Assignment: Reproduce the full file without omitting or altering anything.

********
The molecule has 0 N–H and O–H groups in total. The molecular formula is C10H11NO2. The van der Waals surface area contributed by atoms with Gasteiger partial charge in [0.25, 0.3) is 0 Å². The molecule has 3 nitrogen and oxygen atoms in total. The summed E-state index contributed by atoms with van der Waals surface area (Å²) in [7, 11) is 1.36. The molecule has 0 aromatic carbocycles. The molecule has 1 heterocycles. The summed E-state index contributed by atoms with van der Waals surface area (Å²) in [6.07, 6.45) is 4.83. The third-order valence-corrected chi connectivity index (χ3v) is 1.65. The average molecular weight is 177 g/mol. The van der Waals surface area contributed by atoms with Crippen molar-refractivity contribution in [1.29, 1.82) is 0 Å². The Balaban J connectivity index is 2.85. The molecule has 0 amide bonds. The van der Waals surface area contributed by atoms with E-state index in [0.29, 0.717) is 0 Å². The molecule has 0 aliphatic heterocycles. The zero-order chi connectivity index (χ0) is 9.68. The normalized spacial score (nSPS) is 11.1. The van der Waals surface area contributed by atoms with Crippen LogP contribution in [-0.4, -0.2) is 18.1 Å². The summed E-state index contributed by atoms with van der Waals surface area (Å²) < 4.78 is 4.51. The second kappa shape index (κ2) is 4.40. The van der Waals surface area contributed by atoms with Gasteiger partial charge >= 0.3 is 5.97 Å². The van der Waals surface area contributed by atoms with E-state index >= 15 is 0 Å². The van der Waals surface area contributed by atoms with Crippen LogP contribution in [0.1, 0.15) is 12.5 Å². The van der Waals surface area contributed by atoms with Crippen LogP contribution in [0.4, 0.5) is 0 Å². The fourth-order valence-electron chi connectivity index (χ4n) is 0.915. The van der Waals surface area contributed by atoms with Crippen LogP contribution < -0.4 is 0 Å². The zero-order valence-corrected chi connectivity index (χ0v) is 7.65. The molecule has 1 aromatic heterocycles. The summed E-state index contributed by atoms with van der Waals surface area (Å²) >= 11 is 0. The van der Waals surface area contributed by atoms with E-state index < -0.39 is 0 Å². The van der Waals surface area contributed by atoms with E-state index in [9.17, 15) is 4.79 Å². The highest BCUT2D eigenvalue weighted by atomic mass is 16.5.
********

The molecule has 0 N–H and O–H groups in total. The molecular formula is C10H11NO2. The van der Waals surface area contributed by atoms with Gasteiger partial charge in [0.25, 0.3) is 0 Å². The molecule has 3 nitrogen and oxygen atoms in total. The summed E-state index contributed by atoms with van der Waals surface area (Å²) in [7, 11) is 1.36. The molecule has 0 aromatic carbocycles. The molecule has 1 heterocycles. The summed E-state index contributed by atoms with van der Waals surface area (Å²) in [6.07, 6.45) is 4.83. The third-order valence-corrected chi connectivity index (χ3v) is 1.65. The average molecular weight is 177 g/mol. The van der Waals surface area contributed by atoms with Crippen molar-refractivity contribution in [1.29, 1.82) is 0 Å². The Balaban J connectivity index is 2.85. The molecule has 0 amide bonds. The van der Waals surface area contributed by atoms with E-state index in [0.29, 0.717) is 0 Å². The molecule has 0 aliphatic heterocycles. The zero-order chi connectivity index (χ0) is 9.68. The normalized spacial score (nSPS) is 11.1. The van der Waals surface area contributed by atoms with Crippen LogP contribution in [-0.4, -0.2) is 18.1 Å². The summed E-state index contributed by atoms with van der Waals surface area (Å²) < 4.78 is 4.51. The second kappa shape index (κ2) is 4.40. The van der Waals surface area contributed by atoms with Gasteiger partial charge >= 0.3 is 5.97 Å². The van der Waals surface area contributed by atoms with E-state index >= 15 is 0 Å². The van der Waals surface area contributed by atoms with Crippen LogP contribution in [0.1, 0.15) is 12.5 Å². The van der Waals surface area contributed by atoms with Crippen LogP contribution in [0.4, 0.5) is 0 Å². The fourth-order valence-electron chi connectivity index (χ4n) is 0.915. The van der Waals surface area contributed by atoms with Crippen LogP contribution < -0.4 is 0 Å². The zero-order valence-corrected chi connectivity index (χ0v) is 7.65. The molecule has 1 aromatic heterocycles. The summed E-state index contributed by atoms with van der Waals surface area (Å²) >= 11 is 0. The van der Waals surface area contributed by atoms with E-state index < -0.39 is 0 Å². The van der Waals surface area contributed by atoms with E-state index in [9.17, 15) is 4.79 Å². The highest BCUT2D eigenvalue weighted by atomic mass is 16.5.